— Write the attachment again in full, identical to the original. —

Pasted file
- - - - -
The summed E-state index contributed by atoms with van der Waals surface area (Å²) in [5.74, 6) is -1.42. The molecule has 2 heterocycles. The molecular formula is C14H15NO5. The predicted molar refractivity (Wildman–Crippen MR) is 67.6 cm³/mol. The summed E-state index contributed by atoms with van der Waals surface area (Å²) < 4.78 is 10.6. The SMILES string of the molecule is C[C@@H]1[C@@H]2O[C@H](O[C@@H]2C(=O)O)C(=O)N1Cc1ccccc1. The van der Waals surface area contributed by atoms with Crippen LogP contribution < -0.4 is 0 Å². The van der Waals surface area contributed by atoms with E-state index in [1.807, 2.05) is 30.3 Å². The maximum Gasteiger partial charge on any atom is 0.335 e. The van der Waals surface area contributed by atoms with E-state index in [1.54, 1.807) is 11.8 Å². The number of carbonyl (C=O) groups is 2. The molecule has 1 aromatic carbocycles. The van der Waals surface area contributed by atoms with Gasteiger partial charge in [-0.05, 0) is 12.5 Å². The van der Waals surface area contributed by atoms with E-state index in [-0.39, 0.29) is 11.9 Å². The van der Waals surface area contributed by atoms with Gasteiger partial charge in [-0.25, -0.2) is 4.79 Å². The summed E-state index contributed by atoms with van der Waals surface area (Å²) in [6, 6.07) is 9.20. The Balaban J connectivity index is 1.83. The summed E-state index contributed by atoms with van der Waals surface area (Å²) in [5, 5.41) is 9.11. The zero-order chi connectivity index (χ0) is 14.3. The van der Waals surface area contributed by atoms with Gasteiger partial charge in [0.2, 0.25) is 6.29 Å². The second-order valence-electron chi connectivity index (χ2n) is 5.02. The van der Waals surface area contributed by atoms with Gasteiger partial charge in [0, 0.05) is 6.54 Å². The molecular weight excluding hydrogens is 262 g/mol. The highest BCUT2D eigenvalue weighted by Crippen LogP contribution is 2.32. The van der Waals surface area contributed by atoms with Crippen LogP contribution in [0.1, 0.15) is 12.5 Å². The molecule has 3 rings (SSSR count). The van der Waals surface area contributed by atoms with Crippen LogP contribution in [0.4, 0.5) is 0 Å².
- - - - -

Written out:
The summed E-state index contributed by atoms with van der Waals surface area (Å²) in [5.74, 6) is -1.42. The molecule has 2 heterocycles. The molecular formula is C14H15NO5. The predicted molar refractivity (Wildman–Crippen MR) is 67.6 cm³/mol. The summed E-state index contributed by atoms with van der Waals surface area (Å²) < 4.78 is 10.6. The SMILES string of the molecule is C[C@@H]1[C@@H]2O[C@H](O[C@@H]2C(=O)O)C(=O)N1Cc1ccccc1. The van der Waals surface area contributed by atoms with Crippen LogP contribution < -0.4 is 0 Å². The van der Waals surface area contributed by atoms with E-state index in [1.807, 2.05) is 30.3 Å². The maximum Gasteiger partial charge on any atom is 0.335 e. The van der Waals surface area contributed by atoms with E-state index in [1.54, 1.807) is 11.8 Å². The number of carbonyl (C=O) groups is 2. The molecule has 1 aromatic carbocycles. The van der Waals surface area contributed by atoms with Gasteiger partial charge in [-0.05, 0) is 12.5 Å². The van der Waals surface area contributed by atoms with E-state index in [-0.39, 0.29) is 11.9 Å². The van der Waals surface area contributed by atoms with Gasteiger partial charge in [-0.25, -0.2) is 4.79 Å². The summed E-state index contributed by atoms with van der Waals surface area (Å²) in [6, 6.07) is 9.20. The Balaban J connectivity index is 1.83. The summed E-state index contributed by atoms with van der Waals surface area (Å²) in [5, 5.41) is 9.11. The zero-order chi connectivity index (χ0) is 14.3. The van der Waals surface area contributed by atoms with Gasteiger partial charge in [0.2, 0.25) is 6.29 Å². The second-order valence-electron chi connectivity index (χ2n) is 5.02. The van der Waals surface area contributed by atoms with Gasteiger partial charge in [0, 0.05) is 6.54 Å². The molecular weight excluding hydrogens is 262 g/mol. The highest BCUT2D eigenvalue weighted by Crippen LogP contribution is 2.32. The van der Waals surface area contributed by atoms with Crippen LogP contribution in [0.1, 0.15) is 12.5 Å². The molecule has 3 rings (SSSR count). The van der Waals surface area contributed by atoms with Crippen LogP contribution in [0.4, 0.5) is 0 Å².